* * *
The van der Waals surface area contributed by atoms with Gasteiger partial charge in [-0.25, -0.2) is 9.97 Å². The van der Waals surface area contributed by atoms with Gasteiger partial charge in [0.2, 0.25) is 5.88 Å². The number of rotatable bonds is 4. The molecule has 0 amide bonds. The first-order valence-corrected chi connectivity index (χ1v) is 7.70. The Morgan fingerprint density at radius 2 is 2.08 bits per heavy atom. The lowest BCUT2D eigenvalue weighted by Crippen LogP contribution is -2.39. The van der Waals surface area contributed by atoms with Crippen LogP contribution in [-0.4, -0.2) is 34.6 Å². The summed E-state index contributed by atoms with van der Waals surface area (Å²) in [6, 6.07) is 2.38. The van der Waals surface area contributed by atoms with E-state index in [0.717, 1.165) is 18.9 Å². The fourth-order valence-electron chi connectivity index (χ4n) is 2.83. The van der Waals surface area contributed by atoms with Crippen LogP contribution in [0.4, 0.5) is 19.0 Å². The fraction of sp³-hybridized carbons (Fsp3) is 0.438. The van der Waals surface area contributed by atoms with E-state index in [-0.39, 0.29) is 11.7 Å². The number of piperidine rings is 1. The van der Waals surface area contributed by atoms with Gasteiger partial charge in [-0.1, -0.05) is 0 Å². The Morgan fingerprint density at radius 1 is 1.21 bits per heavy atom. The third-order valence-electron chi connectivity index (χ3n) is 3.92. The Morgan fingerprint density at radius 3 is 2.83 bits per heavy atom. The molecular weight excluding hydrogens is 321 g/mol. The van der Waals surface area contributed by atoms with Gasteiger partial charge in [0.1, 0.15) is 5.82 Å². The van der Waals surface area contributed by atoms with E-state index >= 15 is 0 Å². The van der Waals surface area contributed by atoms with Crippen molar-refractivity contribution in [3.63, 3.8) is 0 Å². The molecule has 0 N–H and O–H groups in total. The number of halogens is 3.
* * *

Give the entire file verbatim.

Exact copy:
The van der Waals surface area contributed by atoms with Gasteiger partial charge in [-0.25, -0.2) is 9.97 Å². The van der Waals surface area contributed by atoms with Gasteiger partial charge in [0.2, 0.25) is 5.88 Å². The number of rotatable bonds is 4. The molecule has 0 amide bonds. The first-order valence-corrected chi connectivity index (χ1v) is 7.70. The Morgan fingerprint density at radius 2 is 2.08 bits per heavy atom. The lowest BCUT2D eigenvalue weighted by Crippen LogP contribution is -2.39. The van der Waals surface area contributed by atoms with Crippen LogP contribution in [-0.4, -0.2) is 34.6 Å². The summed E-state index contributed by atoms with van der Waals surface area (Å²) in [6, 6.07) is 2.38. The van der Waals surface area contributed by atoms with E-state index in [0.717, 1.165) is 18.9 Å². The fourth-order valence-electron chi connectivity index (χ4n) is 2.83. The van der Waals surface area contributed by atoms with Crippen LogP contribution in [0.4, 0.5) is 19.0 Å². The fraction of sp³-hybridized carbons (Fsp3) is 0.438. The van der Waals surface area contributed by atoms with E-state index in [-0.39, 0.29) is 11.7 Å². The number of piperidine rings is 1. The van der Waals surface area contributed by atoms with Gasteiger partial charge in [-0.1, -0.05) is 0 Å². The Morgan fingerprint density at radius 1 is 1.21 bits per heavy atom. The third-order valence-electron chi connectivity index (χ3n) is 3.92. The Morgan fingerprint density at radius 3 is 2.83 bits per heavy atom. The molecular weight excluding hydrogens is 321 g/mol. The van der Waals surface area contributed by atoms with Gasteiger partial charge in [0.1, 0.15) is 5.82 Å². The van der Waals surface area contributed by atoms with E-state index >= 15 is 0 Å². The van der Waals surface area contributed by atoms with Crippen molar-refractivity contribution in [3.63, 3.8) is 0 Å². The molecule has 0 N–H and O–H groups in total. The number of halogens is 3.